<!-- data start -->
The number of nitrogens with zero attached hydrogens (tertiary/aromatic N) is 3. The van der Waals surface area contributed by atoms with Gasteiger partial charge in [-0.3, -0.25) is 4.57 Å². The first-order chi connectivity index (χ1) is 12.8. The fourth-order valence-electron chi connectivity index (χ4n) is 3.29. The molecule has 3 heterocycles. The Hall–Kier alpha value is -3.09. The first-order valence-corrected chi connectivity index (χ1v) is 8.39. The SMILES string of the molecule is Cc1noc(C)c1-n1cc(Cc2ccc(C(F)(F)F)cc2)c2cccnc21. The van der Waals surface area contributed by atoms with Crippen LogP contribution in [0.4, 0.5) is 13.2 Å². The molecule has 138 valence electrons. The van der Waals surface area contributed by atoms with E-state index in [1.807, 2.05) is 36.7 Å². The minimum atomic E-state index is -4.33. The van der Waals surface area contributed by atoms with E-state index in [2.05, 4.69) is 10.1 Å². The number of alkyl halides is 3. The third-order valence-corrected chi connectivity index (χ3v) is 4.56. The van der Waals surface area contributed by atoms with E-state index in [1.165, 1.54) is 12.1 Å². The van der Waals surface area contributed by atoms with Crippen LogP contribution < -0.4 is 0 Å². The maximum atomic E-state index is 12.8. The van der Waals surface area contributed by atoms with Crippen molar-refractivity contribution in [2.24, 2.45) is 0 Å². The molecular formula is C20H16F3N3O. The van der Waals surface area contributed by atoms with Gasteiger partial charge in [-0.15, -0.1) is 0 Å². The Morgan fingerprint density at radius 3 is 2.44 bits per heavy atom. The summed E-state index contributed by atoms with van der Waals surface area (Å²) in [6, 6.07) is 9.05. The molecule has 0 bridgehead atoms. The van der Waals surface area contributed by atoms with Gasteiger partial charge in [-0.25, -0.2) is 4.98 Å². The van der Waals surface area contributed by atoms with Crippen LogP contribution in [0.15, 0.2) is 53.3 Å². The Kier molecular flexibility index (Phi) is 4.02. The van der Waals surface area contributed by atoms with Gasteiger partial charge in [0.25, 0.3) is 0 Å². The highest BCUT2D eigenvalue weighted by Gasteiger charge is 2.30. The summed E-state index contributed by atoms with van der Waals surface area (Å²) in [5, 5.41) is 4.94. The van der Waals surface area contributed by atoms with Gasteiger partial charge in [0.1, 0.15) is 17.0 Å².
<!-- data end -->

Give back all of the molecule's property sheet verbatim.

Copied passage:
The number of nitrogens with zero attached hydrogens (tertiary/aromatic N) is 3. The van der Waals surface area contributed by atoms with Gasteiger partial charge in [-0.3, -0.25) is 4.57 Å². The first-order chi connectivity index (χ1) is 12.8. The fourth-order valence-electron chi connectivity index (χ4n) is 3.29. The molecule has 3 heterocycles. The Hall–Kier alpha value is -3.09. The first-order valence-corrected chi connectivity index (χ1v) is 8.39. The SMILES string of the molecule is Cc1noc(C)c1-n1cc(Cc2ccc(C(F)(F)F)cc2)c2cccnc21. The van der Waals surface area contributed by atoms with Crippen LogP contribution in [0.4, 0.5) is 13.2 Å². The molecule has 138 valence electrons. The van der Waals surface area contributed by atoms with E-state index in [1.807, 2.05) is 36.7 Å². The minimum atomic E-state index is -4.33. The van der Waals surface area contributed by atoms with E-state index in [2.05, 4.69) is 10.1 Å². The number of alkyl halides is 3. The third-order valence-corrected chi connectivity index (χ3v) is 4.56. The van der Waals surface area contributed by atoms with E-state index in [1.165, 1.54) is 12.1 Å². The van der Waals surface area contributed by atoms with Crippen LogP contribution < -0.4 is 0 Å². The maximum atomic E-state index is 12.8. The van der Waals surface area contributed by atoms with Crippen molar-refractivity contribution in [2.24, 2.45) is 0 Å². The molecular formula is C20H16F3N3O. The van der Waals surface area contributed by atoms with Gasteiger partial charge in [-0.15, -0.1) is 0 Å². The Morgan fingerprint density at radius 3 is 2.44 bits per heavy atom. The summed E-state index contributed by atoms with van der Waals surface area (Å²) in [6, 6.07) is 9.05. The molecule has 0 bridgehead atoms. The van der Waals surface area contributed by atoms with Gasteiger partial charge in [-0.25, -0.2) is 4.98 Å². The van der Waals surface area contributed by atoms with Crippen LogP contribution in [0.15, 0.2) is 53.3 Å². The Kier molecular flexibility index (Phi) is 4.02. The van der Waals surface area contributed by atoms with Gasteiger partial charge in [0.25, 0.3) is 0 Å². The highest BCUT2D eigenvalue weighted by Gasteiger charge is 2.30. The summed E-state index contributed by atoms with van der Waals surface area (Å²) in [5, 5.41) is 4.94. The van der Waals surface area contributed by atoms with Gasteiger partial charge in [0.1, 0.15) is 17.0 Å².